Proudly we stand, the ‘butcher’s helper’ in Southeast Asia


Proudly we stand, the ‘butcher’s helper’ in Southeast Asia


Proudly we stand, the ‘butcher’s helper’ in Southeast Asia



Canada, too, does her bloody bit in Vietnam—

and, gee, it feels good (BELOW)_

In BC, “hippie” still equals “rioter” ;p. 20)_

Our Token Radical meets a real one ;p. 28)_

Father of Three awaits the Day of Judgment (p. 3p And Maclecmjf readers offer a piece of their mind

and the back of their hand on everything from the monarchy, to bug killers, to sexploitation

WHEN I READ ABOUT an American soldier firing a clip of tracer bullets into a group of women and children in some Mekong hamlet, I feel a quiet thrill of pride. The vivid description of a fighter-bomber snarling across the hills near Khe Sang, spraying napalm, sends a surge of patriotism coursing through my veins. An eyewitness account of bombs wrenching at rice paddies along the Ho Chi Minh Trail stirs me like the cry of bugles. After all, I tell myself, it’s our war, too.

The ammunition for that soldier’s

rifle may have ridden in a De Havilland Caribou built at Malton, Ontario; that napalm-spraying fighterbomber was almost certainly equipped with a Canadian-made Marconi Doppler Navigation System; those bombs along the Ho Chi Minh Trail may have been made from dynamite shipped out of Valleyfield, Quebec, and disgorged by a bombing computer fashioned in Rexdale, Ontario.

For too long, now, the Americans have been taking all the glory in Vietnam. We do our part, too. Oh, I know we don’t send troops in. After all, we are members of the International Control Commission and, as then-External Affairs Minister Paul Martin once told the House of Commons, “Our membership in the Commission makes Canada an independent witness, and this role we must continue to exercise objectively and impartially.” We do this by selling Americans the weapons they need to kill Gooks, Dinks and Slope-Heads. I like to think of this as “creative impartiality,” or maybe even “profit-oriented objectivity.”

We furnish arms under the Canada-U. S. Defense Production Sharing Agreement, which allows us to bid for military contracts across the border, just as if we were Americans — and at war with Vietnam. Under that agreement, we have sold more than $2.5 billion worth of war material since 1959, from fill for land mines to jackets for bullets, from complex electronic gear to the Green Berets worn so proudly through many a smashed hamlet (they’re sewn together in Toronto). We even put out an annual catalogue. Canadian De-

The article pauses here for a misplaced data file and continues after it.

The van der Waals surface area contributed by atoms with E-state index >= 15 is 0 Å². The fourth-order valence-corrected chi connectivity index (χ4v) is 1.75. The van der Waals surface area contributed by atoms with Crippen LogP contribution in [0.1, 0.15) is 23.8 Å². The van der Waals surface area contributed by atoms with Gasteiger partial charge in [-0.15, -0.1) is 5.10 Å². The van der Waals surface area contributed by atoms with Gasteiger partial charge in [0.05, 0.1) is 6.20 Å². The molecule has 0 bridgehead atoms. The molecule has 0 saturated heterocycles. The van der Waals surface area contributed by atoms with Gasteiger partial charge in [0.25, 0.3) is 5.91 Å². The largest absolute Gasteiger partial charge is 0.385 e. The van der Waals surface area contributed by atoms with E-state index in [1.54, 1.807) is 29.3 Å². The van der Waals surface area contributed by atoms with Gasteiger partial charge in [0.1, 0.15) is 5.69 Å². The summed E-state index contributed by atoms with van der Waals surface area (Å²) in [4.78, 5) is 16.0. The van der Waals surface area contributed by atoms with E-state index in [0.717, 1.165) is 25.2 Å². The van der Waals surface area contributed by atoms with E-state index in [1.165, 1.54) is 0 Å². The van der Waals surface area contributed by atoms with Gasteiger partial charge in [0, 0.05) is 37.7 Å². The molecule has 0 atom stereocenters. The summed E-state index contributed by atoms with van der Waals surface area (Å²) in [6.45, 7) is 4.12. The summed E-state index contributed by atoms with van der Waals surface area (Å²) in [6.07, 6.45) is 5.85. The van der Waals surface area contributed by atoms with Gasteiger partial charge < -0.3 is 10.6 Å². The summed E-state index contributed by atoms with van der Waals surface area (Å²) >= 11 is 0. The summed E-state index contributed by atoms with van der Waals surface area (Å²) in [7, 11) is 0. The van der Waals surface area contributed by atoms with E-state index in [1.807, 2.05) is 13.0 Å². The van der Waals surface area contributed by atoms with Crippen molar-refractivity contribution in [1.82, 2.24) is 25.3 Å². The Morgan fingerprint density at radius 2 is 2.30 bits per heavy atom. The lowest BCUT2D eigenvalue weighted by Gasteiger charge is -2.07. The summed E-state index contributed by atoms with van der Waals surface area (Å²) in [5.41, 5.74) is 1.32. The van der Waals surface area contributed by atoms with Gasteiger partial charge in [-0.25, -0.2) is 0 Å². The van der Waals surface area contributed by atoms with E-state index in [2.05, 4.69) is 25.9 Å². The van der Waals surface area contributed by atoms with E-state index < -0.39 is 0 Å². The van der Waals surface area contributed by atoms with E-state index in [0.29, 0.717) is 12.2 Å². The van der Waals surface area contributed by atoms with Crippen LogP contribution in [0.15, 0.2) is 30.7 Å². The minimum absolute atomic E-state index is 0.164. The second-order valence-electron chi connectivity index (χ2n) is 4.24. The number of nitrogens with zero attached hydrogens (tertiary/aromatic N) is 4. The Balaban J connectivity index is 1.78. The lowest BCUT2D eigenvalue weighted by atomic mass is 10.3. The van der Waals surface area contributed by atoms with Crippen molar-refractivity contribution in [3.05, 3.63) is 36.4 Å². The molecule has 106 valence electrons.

fence Commodities, a kind of Warmonger’s Shopping Guide, with illustrations of some of the goodies we have to offer, and we send troops of salesmen around the U.S. to drum up business. (I remember reading an account in the New York Times about a U.S. soldier throwing an elderly peasant into a well and dropping a hand grenade in after him; I couldn’t help wondering if it was one of Ours.)

While we don’t go around big-mouthing our role the way some nations might, the Americans appreciate what we’re doing. A senior U. S. Defense official told me, “Canada’s contribution has been considerable." It wasn’t so much the volume of what we sell — last year, we supplied about $350million worth — as our expertise in those fields we have made our specialty. Nobody makes a better bombing computer than the one turned out by Litton Systems, just outside Toronto, and our navigation systems are installed in nearly all U.S. military aircraft. “If we didn’t have this material, it wouldn’t cripple us,” the Pentagon man told me, “but it would hurt.”

There are some lily-livered ninnyhammers who think we should scrap the defense-sharing agreement. I don’t understand them. Here is a deal that brings us profit, brings the U.S. munitions, and doesn’t hurt anybody, except a bunch of Yellow Faces, and you are not, for God’s sake, going to bring them into it!

At one time, I thought it wasn't such a good idea to sell arms to the Americans. Article 17 of the 1954 Geneva Convention specifically prohibits importing arms into Vietnam